Here's a grain salad made with high protein sprouted quinoa that can be enjoyed completely raw (or cooked for a transition meal). The tomatoes are warmed in the dehydrator for a couple of hours. This method will make a so-so tasting tomato transform into something incredibly rich and sweet because flavors intensify during the drying time. This is great when really good tomatoes can't be found. And if you don't have any ripe tomatoes, try using a handful of sundried tomatoes, soaked to soften (if needed). Mix in raisins and cashews, and serve with a spicy curry dressing, or your favorite.
Ingredients: Serves 2
2 cups lettuce, finely sliced
1 cup sprouted quinoa (directions follow)
3 medium size tomatoes, sliced with seeds removed if they're green
4 tablespoons green onions
1 clove garlic, optional
2 tablespoons olive oil
1 tablespoon South River Azuki Bean Miso, or your favorite
handful of raisins
handful of cashews
fresh ground black pepper
sprinkle of mild white onion, finely chopped, optional
4 avocado slices for garnish
How to sprout quinoa
Soak 1/3 to 1/2 cup quinoa in a glass jar with sprouting lid, filled with pure water, for 3 hours.
Drain water, rinse, and drain. Repeat process. After draining, keep jar upside down.
Sprout for 1-2 days until tails are 1/8-1/4 inch, or even longer.
Rinse with pure water and drain well before using.
Can be stored in the fridge. Sprouts last for 3-5 days. Keep moist, but not wet.
Chop tomatoes and green onions. Put into a bowl.
Add oil, green onions, optional garlic, miso, and pepper, and mix well to evenly coat.
Transfer to a plate or baking dish. Spread out evenly.
Put in dehydrator for 2 hours with temperature set to 105 degrees.
When tomatoes are ready, make a base layer with sliced lettuce.
Spoon quinoa on top, then add the tomatoes, raisins, cashews, fresh cracked pepper, and a little mild white onion if desired.
Add a couple slices of avocado for garnish. Spoon on curry dressing.
3-4 tablespoons favorite oil
1-2 tablespoon balsamic vinegar
2-3 teaspoons honey
1 teaspoon sesame seeds
1/2 teaspoon curry powder
Mix all ingredients until velvety smooth.
The Little Story: Changing Recipes - The Dance of Instinct and Intuition
We had just we posted our latest recipe for banana smoothie, when the following day arrived and I decided to make a change by adding 2 tablespoons of shredded coconut before blending. The result was delicious. My body (instinct) was telling me that morning that I needed a little extra fat which came in the form of coconut.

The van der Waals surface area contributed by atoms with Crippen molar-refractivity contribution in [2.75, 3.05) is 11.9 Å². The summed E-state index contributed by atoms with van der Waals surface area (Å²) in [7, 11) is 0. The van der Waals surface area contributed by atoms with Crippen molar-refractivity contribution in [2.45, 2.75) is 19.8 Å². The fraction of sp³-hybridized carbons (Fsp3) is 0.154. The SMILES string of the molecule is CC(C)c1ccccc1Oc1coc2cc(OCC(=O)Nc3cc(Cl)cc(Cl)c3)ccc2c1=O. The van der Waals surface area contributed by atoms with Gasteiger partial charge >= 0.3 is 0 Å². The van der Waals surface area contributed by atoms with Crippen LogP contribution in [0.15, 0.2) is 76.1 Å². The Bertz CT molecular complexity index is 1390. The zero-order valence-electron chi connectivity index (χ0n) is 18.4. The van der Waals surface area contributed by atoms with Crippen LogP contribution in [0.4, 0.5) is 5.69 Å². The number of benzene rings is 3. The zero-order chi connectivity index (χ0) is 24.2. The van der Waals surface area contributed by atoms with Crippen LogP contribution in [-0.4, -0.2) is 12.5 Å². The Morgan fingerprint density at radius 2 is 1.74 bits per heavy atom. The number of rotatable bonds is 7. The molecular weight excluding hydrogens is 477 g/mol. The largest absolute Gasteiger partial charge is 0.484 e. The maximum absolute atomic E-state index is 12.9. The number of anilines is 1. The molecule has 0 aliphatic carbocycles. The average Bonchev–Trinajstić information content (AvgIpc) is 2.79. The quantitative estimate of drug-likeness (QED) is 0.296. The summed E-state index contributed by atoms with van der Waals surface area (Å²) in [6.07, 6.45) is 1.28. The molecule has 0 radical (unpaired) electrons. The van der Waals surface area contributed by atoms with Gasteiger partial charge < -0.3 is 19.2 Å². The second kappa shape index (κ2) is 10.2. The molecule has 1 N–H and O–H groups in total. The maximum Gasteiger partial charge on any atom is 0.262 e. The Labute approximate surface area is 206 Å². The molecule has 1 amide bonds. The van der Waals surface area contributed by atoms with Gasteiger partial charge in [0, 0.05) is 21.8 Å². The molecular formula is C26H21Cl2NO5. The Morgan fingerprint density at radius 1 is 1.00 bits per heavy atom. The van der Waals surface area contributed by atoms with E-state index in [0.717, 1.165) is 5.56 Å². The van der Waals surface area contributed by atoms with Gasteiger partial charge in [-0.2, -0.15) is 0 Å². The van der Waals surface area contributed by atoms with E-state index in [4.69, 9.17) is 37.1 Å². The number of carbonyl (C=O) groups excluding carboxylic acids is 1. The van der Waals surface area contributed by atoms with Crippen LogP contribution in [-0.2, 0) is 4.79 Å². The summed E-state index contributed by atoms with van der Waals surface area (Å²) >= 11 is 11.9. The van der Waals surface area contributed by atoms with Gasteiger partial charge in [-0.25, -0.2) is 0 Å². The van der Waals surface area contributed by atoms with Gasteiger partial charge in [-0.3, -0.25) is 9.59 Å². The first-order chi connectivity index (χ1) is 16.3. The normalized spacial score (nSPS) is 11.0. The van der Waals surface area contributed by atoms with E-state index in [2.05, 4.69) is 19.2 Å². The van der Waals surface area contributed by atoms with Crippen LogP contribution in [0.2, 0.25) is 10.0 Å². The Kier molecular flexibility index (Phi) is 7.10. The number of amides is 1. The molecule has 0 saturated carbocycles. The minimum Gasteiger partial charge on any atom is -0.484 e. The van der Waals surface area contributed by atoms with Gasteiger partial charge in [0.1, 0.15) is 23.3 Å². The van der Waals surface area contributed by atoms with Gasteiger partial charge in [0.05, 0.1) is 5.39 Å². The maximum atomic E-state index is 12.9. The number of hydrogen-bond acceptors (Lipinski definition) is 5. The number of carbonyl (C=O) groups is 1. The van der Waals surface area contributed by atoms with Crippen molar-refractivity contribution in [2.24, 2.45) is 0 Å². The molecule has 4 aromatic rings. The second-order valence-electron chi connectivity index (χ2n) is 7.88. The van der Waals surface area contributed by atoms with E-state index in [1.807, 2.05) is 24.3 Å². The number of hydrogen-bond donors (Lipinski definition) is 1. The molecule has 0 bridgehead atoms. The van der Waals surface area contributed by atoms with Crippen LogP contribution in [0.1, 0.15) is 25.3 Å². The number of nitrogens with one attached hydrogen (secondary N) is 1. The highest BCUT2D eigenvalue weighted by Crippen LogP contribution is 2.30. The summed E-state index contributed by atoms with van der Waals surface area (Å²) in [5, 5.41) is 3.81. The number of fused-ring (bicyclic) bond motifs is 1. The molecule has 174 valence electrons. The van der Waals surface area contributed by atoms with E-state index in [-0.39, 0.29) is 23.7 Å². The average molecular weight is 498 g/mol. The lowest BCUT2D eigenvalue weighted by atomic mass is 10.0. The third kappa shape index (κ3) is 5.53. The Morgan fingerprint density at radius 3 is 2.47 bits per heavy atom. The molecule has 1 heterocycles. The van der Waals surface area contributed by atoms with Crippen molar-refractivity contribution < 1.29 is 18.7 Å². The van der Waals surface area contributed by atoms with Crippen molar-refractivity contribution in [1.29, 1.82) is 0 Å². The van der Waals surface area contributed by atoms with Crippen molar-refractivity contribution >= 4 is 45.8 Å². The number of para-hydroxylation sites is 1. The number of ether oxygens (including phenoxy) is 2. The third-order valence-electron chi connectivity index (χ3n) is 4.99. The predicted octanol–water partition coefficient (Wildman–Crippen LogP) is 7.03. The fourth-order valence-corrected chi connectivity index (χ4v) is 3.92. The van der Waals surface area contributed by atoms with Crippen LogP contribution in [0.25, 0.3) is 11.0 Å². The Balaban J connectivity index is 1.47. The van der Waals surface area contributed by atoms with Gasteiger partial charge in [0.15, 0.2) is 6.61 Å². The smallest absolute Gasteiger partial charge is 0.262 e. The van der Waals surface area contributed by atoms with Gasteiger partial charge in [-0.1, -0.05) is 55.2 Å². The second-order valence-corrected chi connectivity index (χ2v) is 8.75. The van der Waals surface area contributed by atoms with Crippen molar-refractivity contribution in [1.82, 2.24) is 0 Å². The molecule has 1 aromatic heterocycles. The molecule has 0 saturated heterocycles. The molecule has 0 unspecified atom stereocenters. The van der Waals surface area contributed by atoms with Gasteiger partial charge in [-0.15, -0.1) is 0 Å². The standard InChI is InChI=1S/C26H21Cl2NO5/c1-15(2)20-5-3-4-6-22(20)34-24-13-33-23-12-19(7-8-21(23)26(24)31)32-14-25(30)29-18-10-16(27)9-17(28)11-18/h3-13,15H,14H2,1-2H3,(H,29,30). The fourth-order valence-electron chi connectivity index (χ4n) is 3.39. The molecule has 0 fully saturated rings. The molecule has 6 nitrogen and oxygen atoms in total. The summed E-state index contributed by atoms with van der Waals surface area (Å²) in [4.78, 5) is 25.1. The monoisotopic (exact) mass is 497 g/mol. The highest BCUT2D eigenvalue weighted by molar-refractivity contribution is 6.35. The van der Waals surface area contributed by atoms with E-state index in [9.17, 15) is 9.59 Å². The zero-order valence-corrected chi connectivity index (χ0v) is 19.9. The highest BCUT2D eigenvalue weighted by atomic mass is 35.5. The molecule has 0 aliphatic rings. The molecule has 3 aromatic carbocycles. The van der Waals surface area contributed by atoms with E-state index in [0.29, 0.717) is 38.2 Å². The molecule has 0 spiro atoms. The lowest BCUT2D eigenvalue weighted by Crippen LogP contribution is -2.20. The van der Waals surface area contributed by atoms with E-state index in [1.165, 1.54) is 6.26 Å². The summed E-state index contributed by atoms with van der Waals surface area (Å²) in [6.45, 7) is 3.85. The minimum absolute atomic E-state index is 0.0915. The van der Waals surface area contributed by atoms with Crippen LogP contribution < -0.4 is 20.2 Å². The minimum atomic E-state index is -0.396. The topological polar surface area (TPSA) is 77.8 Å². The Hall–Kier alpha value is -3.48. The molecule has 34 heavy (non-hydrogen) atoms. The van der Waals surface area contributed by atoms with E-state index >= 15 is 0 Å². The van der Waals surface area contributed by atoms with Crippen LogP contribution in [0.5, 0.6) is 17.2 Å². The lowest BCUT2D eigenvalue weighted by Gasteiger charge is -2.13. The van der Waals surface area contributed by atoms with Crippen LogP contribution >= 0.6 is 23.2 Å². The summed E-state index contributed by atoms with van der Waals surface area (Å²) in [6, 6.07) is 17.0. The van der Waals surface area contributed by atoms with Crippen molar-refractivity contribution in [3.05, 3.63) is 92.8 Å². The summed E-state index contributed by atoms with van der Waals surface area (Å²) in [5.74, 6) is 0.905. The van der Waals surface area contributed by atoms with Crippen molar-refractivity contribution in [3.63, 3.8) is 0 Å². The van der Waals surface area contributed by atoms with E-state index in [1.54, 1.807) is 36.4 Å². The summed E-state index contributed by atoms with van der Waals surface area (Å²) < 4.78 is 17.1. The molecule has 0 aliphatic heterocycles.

This is the joy of intuitive eating—working with a flow of ideas, changing and evolving as these ideas suggest new possibilities. When instinct is added in, the results are amplified. Instinct is to the body, what intuition is to the mind. Our instinct can tell us if we need more minerals, fats, proteins, greens, fruits, herbs, and so forth. Intuition gives us ideas on how to make meals that will incorporate the foods the body is asking for.
For us, this is the best possible way to eat. Many elements, such as inner listening (what the body is telling us), paying attention to what our eyes are attracted to (the food in its natural state), and ideas (intuition), all combine synergistically to create a lively, holistic, daily practice.
It's interesting to note that every recipe in the archive section began without a recipe, and later I figured out the amounts of the ingredients so that the recipe could be duplicated again with ease, and shared with friends and family.
Raw food teacher, David Wolfe, writes in his book, Eating for Beauty. "Raw plant food is beautiful. Preparing and eating this type of food is an art. Every ingredient is a new color. Each meal is a cloud, a stream, or a flower—a piece of the magnificent painting that you are becoming. Every bite is a detailed brush stroke on your work of art in progress."
Having a place to start is helpful, yet this can be just the beginning of something even better. My father was the one who gave me "permission" to digress from a recipe, and to experiment with foods. He instilled within me a sense of freedom to change ingredients, the amounts suggested, or even to take off in an entirely different direction.
Most especially, Rex and I love to have pleasure and enjoyment while in the kitchen. All the while we're nurturing ourselves on multiple levels with a delicious edible dance.